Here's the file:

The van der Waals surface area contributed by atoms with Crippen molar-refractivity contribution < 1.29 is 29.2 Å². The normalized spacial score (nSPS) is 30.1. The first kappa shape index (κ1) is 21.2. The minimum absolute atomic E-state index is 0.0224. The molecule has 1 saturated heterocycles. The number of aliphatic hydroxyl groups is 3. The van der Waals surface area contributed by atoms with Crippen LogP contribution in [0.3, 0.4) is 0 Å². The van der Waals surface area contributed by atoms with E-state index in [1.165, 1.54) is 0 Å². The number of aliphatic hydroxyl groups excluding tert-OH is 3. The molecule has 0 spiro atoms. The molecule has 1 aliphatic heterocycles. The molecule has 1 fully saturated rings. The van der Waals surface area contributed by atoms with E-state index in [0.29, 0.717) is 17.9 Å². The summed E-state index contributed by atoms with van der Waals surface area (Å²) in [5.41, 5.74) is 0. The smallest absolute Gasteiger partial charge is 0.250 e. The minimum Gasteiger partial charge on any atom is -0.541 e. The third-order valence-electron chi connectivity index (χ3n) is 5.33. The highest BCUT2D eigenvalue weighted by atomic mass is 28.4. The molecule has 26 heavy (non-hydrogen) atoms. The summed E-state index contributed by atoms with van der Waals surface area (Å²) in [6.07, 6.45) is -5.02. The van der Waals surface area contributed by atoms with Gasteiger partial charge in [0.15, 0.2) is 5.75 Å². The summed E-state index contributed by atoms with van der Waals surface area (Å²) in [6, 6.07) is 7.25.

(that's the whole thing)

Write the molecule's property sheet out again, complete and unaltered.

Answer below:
The van der Waals surface area contributed by atoms with Crippen molar-refractivity contribution < 1.29 is 29.2 Å². The normalized spacial score (nSPS) is 30.1. The first kappa shape index (κ1) is 21.2. The minimum absolute atomic E-state index is 0.0224. The molecule has 1 saturated heterocycles. The number of aliphatic hydroxyl groups is 3. The van der Waals surface area contributed by atoms with Crippen LogP contribution in [0.3, 0.4) is 0 Å². The van der Waals surface area contributed by atoms with E-state index in [1.165, 1.54) is 0 Å². The number of aliphatic hydroxyl groups excluding tert-OH is 3. The molecule has 0 spiro atoms. The molecule has 1 aliphatic heterocycles. The molecule has 1 fully saturated rings. The van der Waals surface area contributed by atoms with E-state index in [0.29, 0.717) is 17.9 Å². The summed E-state index contributed by atoms with van der Waals surface area (Å²) in [5.41, 5.74) is 0. The smallest absolute Gasteiger partial charge is 0.250 e. The minimum Gasteiger partial charge on any atom is -0.541 e. The third-order valence-electron chi connectivity index (χ3n) is 5.33. The highest BCUT2D eigenvalue weighted by atomic mass is 28.4. The molecule has 26 heavy (non-hydrogen) atoms. The summed E-state index contributed by atoms with van der Waals surface area (Å²) in [6.07, 6.45) is -5.02. The van der Waals surface area contributed by atoms with Gasteiger partial charge in [0.15, 0.2) is 5.75 Å². The summed E-state index contributed by atoms with van der Waals surface area (Å²) in [6, 6.07) is 7.25.